What is Southern Rock?
The post a couple weeks back with Lynyrd Skynyrd got me thinking, what exactly is "southern rock?" The question might strike some as being a silly one and spark a quick reply of a guitar heavy, blues influenced rocker sound, but the truth of it is more complicated, or rather, paradoxically much simpler. "Because a certain type of blues music, and essentially, rock and roll, was invented in the South, Gregg Allman has commented that 'Southern rock' is a bit redundant; it's like saying 'rock rock.'" 1 It can easily get convoluted and pointless really when trying to place music into a sub genres and classifying what music necessarily is, and isn't to rigorous scientific standards, to the effect that Gregg Allman is absolutely right. But it's true, so many of the early rock musicians came out of the southern United States. Elvis, of course, born in Tupelo, Mississippi near the Mississippi Delta, home of the Delta blues, or, if we were to learn anything from Gregg Allman, simply home of the blues. And Elvis, unabashedly a figurehead of bringing black music to white audiences along with Jerry Lee Lewis, out of Ferriday, Louisiana and, like Elvis, recorded with Sun records in Memphis, Tennessee, whose owner, Sam Phillips, was the one who wanted to bring black music to a white audience. The proof can be stated simply with John Lennon himself stating that if it weren't for Elvis, there would have been no Beatles; and so, the lineage begins to take form and crystallize back to the rural south and the artists that spread the music from there.
"If it weren't for Elvis, there would have been no Beatles." --John Lennon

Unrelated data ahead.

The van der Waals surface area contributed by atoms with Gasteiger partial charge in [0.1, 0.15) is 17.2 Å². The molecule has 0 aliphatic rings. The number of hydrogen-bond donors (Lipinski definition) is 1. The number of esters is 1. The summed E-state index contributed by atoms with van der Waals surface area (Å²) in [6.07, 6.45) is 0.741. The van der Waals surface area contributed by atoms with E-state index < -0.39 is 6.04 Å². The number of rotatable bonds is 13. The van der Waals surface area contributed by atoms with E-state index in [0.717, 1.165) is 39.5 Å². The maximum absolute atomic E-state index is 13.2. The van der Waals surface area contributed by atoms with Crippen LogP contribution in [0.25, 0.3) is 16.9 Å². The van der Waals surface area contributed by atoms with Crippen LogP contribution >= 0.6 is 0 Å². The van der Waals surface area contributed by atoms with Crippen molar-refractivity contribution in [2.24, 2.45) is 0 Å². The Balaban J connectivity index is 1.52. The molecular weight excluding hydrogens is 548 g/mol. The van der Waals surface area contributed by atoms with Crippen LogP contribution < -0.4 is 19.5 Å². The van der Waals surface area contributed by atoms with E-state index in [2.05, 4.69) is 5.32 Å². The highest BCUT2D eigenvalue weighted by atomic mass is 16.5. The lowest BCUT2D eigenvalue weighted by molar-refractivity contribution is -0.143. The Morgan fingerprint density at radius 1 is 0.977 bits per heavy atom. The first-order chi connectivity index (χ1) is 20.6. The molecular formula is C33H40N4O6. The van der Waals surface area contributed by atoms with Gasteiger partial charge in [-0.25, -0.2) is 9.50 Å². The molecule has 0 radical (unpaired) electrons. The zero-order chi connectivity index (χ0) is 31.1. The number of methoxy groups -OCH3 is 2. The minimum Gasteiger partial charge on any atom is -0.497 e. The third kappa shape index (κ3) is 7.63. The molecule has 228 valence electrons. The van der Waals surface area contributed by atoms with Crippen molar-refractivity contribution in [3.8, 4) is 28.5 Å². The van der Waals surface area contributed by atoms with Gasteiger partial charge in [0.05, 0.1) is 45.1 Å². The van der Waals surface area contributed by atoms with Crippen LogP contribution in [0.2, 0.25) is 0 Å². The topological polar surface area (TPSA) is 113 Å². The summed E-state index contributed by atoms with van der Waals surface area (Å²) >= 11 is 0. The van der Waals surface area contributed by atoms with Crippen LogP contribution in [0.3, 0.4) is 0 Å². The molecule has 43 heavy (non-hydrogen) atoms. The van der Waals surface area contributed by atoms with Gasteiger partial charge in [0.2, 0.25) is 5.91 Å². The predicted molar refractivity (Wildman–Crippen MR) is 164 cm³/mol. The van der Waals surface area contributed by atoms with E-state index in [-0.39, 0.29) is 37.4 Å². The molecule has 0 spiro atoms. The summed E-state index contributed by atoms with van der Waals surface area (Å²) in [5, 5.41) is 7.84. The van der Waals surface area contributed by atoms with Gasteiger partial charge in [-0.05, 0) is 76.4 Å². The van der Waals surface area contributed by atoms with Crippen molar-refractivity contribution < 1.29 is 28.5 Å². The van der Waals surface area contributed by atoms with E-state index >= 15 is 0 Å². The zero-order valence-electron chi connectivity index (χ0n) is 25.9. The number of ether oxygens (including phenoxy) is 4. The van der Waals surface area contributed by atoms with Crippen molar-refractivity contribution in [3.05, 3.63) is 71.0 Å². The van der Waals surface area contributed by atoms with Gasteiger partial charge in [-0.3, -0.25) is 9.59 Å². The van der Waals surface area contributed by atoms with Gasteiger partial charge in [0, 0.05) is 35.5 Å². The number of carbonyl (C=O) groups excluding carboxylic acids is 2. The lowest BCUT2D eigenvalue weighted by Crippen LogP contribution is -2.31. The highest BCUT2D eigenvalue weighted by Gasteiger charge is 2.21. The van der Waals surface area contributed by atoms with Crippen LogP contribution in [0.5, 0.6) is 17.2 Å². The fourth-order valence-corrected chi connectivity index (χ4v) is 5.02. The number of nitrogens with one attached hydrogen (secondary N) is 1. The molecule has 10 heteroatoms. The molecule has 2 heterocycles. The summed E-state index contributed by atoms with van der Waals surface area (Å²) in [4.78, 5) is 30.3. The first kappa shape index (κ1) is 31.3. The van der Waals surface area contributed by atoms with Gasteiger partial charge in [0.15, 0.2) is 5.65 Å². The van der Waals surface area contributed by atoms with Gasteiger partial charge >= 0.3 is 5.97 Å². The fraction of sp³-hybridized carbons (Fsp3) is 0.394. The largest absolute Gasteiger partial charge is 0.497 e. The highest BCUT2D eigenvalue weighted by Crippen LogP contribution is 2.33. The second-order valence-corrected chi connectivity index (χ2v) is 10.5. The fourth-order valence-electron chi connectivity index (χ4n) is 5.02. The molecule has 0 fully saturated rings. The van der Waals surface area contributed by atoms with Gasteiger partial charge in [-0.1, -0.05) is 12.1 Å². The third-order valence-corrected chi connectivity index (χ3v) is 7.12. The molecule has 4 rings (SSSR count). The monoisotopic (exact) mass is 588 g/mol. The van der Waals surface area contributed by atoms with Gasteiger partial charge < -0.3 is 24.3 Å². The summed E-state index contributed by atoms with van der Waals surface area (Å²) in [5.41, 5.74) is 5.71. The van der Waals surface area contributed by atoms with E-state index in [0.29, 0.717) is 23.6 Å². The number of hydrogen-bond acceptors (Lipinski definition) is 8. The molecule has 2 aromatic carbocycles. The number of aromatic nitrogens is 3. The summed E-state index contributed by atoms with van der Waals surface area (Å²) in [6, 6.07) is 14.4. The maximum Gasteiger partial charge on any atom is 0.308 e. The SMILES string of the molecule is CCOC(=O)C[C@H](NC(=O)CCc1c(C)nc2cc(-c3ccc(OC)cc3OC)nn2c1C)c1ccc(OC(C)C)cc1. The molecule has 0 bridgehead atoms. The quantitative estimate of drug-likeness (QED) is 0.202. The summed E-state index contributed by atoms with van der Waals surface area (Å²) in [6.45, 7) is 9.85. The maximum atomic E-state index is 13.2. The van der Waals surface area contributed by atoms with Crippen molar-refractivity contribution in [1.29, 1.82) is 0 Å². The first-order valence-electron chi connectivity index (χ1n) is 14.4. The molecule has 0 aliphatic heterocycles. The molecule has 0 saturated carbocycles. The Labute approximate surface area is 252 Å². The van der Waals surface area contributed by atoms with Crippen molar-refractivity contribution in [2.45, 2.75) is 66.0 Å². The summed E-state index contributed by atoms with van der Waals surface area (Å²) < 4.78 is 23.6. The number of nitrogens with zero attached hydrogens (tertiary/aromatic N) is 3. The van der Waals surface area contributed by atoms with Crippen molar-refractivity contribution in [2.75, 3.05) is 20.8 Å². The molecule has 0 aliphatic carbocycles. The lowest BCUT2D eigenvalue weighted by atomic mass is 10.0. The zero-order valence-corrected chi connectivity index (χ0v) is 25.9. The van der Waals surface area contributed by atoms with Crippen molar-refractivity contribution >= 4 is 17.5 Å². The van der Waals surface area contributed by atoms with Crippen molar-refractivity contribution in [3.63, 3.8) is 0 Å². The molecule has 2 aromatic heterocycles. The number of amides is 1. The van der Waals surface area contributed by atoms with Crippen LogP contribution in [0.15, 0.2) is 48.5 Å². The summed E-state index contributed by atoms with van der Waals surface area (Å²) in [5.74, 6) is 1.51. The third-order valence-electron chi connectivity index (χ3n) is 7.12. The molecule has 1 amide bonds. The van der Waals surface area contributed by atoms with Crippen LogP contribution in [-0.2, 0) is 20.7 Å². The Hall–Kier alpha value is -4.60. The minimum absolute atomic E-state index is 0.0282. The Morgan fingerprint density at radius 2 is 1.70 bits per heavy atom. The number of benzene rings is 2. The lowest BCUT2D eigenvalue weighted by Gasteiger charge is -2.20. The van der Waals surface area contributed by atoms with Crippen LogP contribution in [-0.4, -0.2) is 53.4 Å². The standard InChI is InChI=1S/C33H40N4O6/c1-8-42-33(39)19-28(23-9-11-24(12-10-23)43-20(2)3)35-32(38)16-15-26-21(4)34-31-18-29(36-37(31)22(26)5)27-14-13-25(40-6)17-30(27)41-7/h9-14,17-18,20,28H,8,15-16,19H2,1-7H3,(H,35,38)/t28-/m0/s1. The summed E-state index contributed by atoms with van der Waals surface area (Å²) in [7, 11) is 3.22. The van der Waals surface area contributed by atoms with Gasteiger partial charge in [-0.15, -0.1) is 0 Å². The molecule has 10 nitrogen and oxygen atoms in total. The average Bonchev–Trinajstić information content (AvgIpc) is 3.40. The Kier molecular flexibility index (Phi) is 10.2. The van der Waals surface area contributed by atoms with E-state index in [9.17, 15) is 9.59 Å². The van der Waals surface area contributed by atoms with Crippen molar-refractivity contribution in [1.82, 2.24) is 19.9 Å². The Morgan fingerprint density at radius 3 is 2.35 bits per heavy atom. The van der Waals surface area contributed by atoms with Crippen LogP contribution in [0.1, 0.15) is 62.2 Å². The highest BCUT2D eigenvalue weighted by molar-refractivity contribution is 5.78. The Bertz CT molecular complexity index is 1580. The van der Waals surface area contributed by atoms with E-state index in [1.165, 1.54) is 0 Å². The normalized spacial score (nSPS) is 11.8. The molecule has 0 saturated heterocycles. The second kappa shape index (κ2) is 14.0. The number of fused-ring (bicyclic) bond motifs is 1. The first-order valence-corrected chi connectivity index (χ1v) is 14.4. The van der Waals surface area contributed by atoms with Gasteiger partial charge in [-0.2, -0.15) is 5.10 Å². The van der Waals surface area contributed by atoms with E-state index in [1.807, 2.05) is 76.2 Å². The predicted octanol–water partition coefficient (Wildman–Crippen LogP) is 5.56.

Artists such as Bo Diddley, born in McComb, Mississippi. Unfortunately, not as revered as he should be today, but he truly deserved his nickname of "The Originator" not only for his innovative rhythm, but also for shifting the focus from blues to rock, with his heavy guitar sound and style. So much of what rock is today can trace a direct line back to Bo Diddley, and sadly, history seems to have forgotten that. Probably the majority of rock bands today are completely unaware, and it's wrong to not pay due respect to the forefathers. Rock and roll really came on in a storm. Think of the fervour of the screaming girls in the audience of the Ed Sullivan Show at the Beatles performance. And the Beatles themselves didn't win America over completely; there were rallies protesting the Beatles and record burnings. Bo Diddley got swept under by the own wave that he helped start; but it simply would have been unthinkable and forbidden for good, white American girls and boys in the 60's to show any interest in a black man who didn't play his guitar correctly. Mostly because he was black, but the crazy sounds he made didn't help his cause in mainstream white America. That sort of thing could get you excommunicated from your family, church, and community.
Bo Diddley got swept under by the own wave that he helped start; but it simply would have been unthinkable and forbidden for good, white American girls and boys in the 60's to show any interest in a black man who didn't play his guitar correctly.
In fact, it was largely the influence of the British Invasion that led the focus further away from the rural south to the industrial big cities of England, and the big cities in the States quickly followed suit. It might be said that rock was taking a new form from Southern rock when becoming influenced from the British invasion and psychedelica and further away from the roots of rock and blues, but that's where the lines get blurred. The Doors themselves, more often considered psychedelic rock, arguably owe a greater deal to the roots and music from the south, notably including a recording Willie Dickson's "Back Door Man" on their first album. How appropriate Charlie Daniels' song"The South's Gonna Do It (Again); while being a nod to the South's rallying cry after the American Civil War, was more of a defiant premonition to a resurgence of southern bands.